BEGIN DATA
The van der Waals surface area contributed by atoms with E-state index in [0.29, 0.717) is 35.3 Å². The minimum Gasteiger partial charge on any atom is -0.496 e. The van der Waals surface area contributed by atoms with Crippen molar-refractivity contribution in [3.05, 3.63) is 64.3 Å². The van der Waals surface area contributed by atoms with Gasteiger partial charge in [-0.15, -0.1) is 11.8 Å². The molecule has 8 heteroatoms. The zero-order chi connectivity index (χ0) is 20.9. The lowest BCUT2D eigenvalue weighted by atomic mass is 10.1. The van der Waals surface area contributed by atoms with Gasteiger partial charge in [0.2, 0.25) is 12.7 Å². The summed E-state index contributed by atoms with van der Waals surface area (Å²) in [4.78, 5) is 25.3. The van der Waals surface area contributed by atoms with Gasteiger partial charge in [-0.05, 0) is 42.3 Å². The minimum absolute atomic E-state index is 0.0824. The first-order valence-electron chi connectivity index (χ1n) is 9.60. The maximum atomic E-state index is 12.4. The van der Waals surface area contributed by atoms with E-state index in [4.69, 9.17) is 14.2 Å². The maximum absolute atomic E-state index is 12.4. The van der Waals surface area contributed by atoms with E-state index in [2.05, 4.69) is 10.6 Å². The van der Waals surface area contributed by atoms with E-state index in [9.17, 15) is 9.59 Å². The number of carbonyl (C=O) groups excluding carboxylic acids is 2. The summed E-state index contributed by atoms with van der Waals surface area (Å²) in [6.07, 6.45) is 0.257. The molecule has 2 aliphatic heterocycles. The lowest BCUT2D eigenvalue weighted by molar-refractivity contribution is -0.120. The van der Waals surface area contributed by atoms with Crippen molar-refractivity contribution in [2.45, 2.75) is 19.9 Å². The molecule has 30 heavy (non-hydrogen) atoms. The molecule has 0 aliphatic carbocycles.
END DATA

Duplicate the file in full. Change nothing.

The van der Waals surface area contributed by atoms with E-state index in [0.29, 0.717) is 35.3 Å². The minimum Gasteiger partial charge on any atom is -0.496 e. The van der Waals surface area contributed by atoms with Crippen molar-refractivity contribution in [3.05, 3.63) is 64.3 Å². The van der Waals surface area contributed by atoms with Gasteiger partial charge in [-0.15, -0.1) is 11.8 Å². The molecule has 8 heteroatoms. The zero-order chi connectivity index (χ0) is 20.9. The lowest BCUT2D eigenvalue weighted by atomic mass is 10.1. The van der Waals surface area contributed by atoms with Gasteiger partial charge in [0.2, 0.25) is 12.7 Å². The summed E-state index contributed by atoms with van der Waals surface area (Å²) in [4.78, 5) is 25.3. The van der Waals surface area contributed by atoms with Gasteiger partial charge in [-0.05, 0) is 42.3 Å². The minimum absolute atomic E-state index is 0.0824. The first-order valence-electron chi connectivity index (χ1n) is 9.60. The maximum atomic E-state index is 12.4. The van der Waals surface area contributed by atoms with E-state index in [4.69, 9.17) is 14.2 Å². The maximum absolute atomic E-state index is 12.4. The van der Waals surface area contributed by atoms with E-state index in [2.05, 4.69) is 10.6 Å². The van der Waals surface area contributed by atoms with E-state index in [9.17, 15) is 9.59 Å². The number of carbonyl (C=O) groups excluding carboxylic acids is 2. The summed E-state index contributed by atoms with van der Waals surface area (Å²) in [6.07, 6.45) is 0.257. The molecule has 2 aliphatic heterocycles. The lowest BCUT2D eigenvalue weighted by molar-refractivity contribution is -0.120. The van der Waals surface area contributed by atoms with Crippen molar-refractivity contribution in [2.45, 2.75) is 19.9 Å². The molecule has 30 heavy (non-hydrogen) atoms. The molecule has 0 aliphatic carbocycles.